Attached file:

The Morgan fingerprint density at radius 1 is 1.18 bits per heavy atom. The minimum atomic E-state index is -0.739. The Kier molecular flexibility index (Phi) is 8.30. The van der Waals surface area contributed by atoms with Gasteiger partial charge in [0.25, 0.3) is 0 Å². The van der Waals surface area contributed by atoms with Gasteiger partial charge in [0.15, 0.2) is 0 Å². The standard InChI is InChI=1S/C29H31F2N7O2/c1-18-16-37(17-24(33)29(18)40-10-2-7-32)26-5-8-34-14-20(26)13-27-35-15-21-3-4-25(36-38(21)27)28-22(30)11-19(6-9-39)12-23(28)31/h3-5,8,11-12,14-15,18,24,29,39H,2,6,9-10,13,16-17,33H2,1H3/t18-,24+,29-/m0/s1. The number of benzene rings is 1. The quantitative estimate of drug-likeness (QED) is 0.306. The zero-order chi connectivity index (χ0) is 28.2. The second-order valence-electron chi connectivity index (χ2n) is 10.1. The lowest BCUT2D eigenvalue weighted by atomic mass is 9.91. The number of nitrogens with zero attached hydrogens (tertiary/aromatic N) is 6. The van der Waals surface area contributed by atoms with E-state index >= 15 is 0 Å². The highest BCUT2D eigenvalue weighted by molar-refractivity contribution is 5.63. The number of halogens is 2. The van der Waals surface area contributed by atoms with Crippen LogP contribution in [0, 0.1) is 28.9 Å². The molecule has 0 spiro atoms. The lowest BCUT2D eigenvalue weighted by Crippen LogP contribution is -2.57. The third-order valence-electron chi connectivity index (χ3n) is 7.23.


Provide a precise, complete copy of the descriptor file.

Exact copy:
The Morgan fingerprint density at radius 1 is 1.18 bits per heavy atom. The minimum atomic E-state index is -0.739. The Kier molecular flexibility index (Phi) is 8.30. The van der Waals surface area contributed by atoms with Gasteiger partial charge in [0.25, 0.3) is 0 Å². The van der Waals surface area contributed by atoms with Gasteiger partial charge in [0.15, 0.2) is 0 Å². The standard InChI is InChI=1S/C29H31F2N7O2/c1-18-16-37(17-24(33)29(18)40-10-2-7-32)26-5-8-34-14-20(26)13-27-35-15-21-3-4-25(36-38(21)27)28-22(30)11-19(6-9-39)12-23(28)31/h3-5,8,11-12,14-15,18,24,29,39H,2,6,9-10,13,16-17,33H2,1H3/t18-,24+,29-/m0/s1. The number of benzene rings is 1. The quantitative estimate of drug-likeness (QED) is 0.306. The zero-order chi connectivity index (χ0) is 28.2. The second-order valence-electron chi connectivity index (χ2n) is 10.1. The lowest BCUT2D eigenvalue weighted by atomic mass is 9.91. The number of nitrogens with zero attached hydrogens (tertiary/aromatic N) is 6. The van der Waals surface area contributed by atoms with E-state index >= 15 is 0 Å². The highest BCUT2D eigenvalue weighted by molar-refractivity contribution is 5.63. The number of halogens is 2. The van der Waals surface area contributed by atoms with Crippen LogP contribution in [0, 0.1) is 28.9 Å². The molecule has 0 spiro atoms. The lowest BCUT2D eigenvalue weighted by Crippen LogP contribution is -2.57. The third-order valence-electron chi connectivity index (χ3n) is 7.23.